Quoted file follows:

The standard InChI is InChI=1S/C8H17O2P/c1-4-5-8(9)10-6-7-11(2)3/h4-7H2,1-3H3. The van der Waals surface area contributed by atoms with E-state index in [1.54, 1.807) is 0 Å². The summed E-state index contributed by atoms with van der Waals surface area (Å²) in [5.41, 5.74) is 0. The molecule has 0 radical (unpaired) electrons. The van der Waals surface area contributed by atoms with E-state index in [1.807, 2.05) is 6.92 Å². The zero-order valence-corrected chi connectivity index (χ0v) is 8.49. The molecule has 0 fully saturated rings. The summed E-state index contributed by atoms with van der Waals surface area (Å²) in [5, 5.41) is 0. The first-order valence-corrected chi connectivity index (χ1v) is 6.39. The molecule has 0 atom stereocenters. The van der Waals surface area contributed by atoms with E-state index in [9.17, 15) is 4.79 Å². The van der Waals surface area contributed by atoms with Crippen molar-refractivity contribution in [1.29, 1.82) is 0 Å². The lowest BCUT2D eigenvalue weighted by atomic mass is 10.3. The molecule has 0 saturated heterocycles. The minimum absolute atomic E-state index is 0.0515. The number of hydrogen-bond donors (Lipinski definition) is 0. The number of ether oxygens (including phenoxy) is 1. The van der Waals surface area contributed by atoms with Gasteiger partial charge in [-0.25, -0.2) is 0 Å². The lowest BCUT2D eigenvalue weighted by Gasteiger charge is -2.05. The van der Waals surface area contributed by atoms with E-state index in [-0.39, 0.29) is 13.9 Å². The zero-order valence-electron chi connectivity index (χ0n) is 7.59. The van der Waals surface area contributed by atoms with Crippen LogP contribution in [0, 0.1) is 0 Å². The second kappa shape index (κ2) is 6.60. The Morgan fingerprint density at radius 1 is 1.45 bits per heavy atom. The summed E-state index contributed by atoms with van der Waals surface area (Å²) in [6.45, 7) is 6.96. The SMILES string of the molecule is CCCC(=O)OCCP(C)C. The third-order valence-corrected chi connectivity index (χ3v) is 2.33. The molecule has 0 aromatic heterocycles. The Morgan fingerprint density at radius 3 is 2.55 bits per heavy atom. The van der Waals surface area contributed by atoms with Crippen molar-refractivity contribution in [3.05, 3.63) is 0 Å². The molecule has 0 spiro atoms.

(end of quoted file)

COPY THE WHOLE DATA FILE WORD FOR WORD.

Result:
The standard InChI is InChI=1S/C8H17O2P/c1-4-5-8(9)10-6-7-11(2)3/h4-7H2,1-3H3. The van der Waals surface area contributed by atoms with E-state index in [1.54, 1.807) is 0 Å². The summed E-state index contributed by atoms with van der Waals surface area (Å²) in [5.41, 5.74) is 0. The molecule has 0 radical (unpaired) electrons. The van der Waals surface area contributed by atoms with E-state index in [1.807, 2.05) is 6.92 Å². The zero-order valence-corrected chi connectivity index (χ0v) is 8.49. The molecule has 0 fully saturated rings. The summed E-state index contributed by atoms with van der Waals surface area (Å²) in [5, 5.41) is 0. The first-order valence-corrected chi connectivity index (χ1v) is 6.39. The molecule has 0 atom stereocenters. The van der Waals surface area contributed by atoms with E-state index in [9.17, 15) is 4.79 Å². The van der Waals surface area contributed by atoms with Crippen molar-refractivity contribution in [1.29, 1.82) is 0 Å². The lowest BCUT2D eigenvalue weighted by atomic mass is 10.3. The molecule has 0 saturated heterocycles. The minimum absolute atomic E-state index is 0.0515. The number of hydrogen-bond donors (Lipinski definition) is 0. The number of ether oxygens (including phenoxy) is 1. The van der Waals surface area contributed by atoms with Gasteiger partial charge in [-0.25, -0.2) is 0 Å². The lowest BCUT2D eigenvalue weighted by Gasteiger charge is -2.05. The van der Waals surface area contributed by atoms with E-state index in [-0.39, 0.29) is 13.9 Å². The zero-order valence-electron chi connectivity index (χ0n) is 7.59. The van der Waals surface area contributed by atoms with Crippen LogP contribution in [0, 0.1) is 0 Å². The second kappa shape index (κ2) is 6.60. The Morgan fingerprint density at radius 1 is 1.45 bits per heavy atom. The summed E-state index contributed by atoms with van der Waals surface area (Å²) in [6.45, 7) is 6.96. The SMILES string of the molecule is CCCC(=O)OCCP(C)C. The third-order valence-corrected chi connectivity index (χ3v) is 2.33. The molecule has 0 aromatic heterocycles. The Morgan fingerprint density at radius 3 is 2.55 bits per heavy atom. The van der Waals surface area contributed by atoms with Crippen molar-refractivity contribution in [3.05, 3.63) is 0 Å². The molecule has 0 spiro atoms.